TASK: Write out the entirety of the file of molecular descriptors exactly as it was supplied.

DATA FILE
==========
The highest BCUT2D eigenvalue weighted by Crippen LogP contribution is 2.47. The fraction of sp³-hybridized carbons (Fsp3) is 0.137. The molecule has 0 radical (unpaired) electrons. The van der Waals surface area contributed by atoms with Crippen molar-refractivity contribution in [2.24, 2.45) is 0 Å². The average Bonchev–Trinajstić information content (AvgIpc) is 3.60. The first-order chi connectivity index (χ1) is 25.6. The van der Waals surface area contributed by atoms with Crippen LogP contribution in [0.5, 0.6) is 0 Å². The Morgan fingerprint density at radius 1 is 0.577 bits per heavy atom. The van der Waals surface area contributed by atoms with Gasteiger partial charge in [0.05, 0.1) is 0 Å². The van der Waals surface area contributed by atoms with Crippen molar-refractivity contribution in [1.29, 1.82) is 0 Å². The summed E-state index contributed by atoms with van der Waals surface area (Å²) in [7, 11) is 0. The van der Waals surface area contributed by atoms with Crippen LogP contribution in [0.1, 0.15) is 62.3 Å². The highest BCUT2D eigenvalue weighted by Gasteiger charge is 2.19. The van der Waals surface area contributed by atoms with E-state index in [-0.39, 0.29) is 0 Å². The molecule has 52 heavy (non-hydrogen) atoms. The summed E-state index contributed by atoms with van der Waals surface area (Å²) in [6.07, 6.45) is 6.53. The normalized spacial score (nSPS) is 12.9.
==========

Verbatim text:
The highest BCUT2D eigenvalue weighted by Crippen LogP contribution is 2.47. The fraction of sp³-hybridized carbons (Fsp3) is 0.137. The molecule has 0 radical (unpaired) electrons. The van der Waals surface area contributed by atoms with Crippen molar-refractivity contribution in [2.24, 2.45) is 0 Å². The average Bonchev–Trinajstić information content (AvgIpc) is 3.60. The first-order chi connectivity index (χ1) is 25.6. The van der Waals surface area contributed by atoms with Crippen LogP contribution in [0.5, 0.6) is 0 Å². The Morgan fingerprint density at radius 1 is 0.577 bits per heavy atom. The van der Waals surface area contributed by atoms with Gasteiger partial charge in [0.05, 0.1) is 0 Å². The van der Waals surface area contributed by atoms with Crippen molar-refractivity contribution in [1.29, 1.82) is 0 Å². The summed E-state index contributed by atoms with van der Waals surface area (Å²) in [7, 11) is 0. The van der Waals surface area contributed by atoms with Crippen LogP contribution in [0.1, 0.15) is 62.3 Å². The highest BCUT2D eigenvalue weighted by Gasteiger charge is 2.19. The van der Waals surface area contributed by atoms with E-state index in [-0.39, 0.29) is 0 Å². The molecule has 52 heavy (non-hydrogen) atoms. The summed E-state index contributed by atoms with van der Waals surface area (Å²) in [6.07, 6.45) is 6.53. The normalized spacial score (nSPS) is 12.9.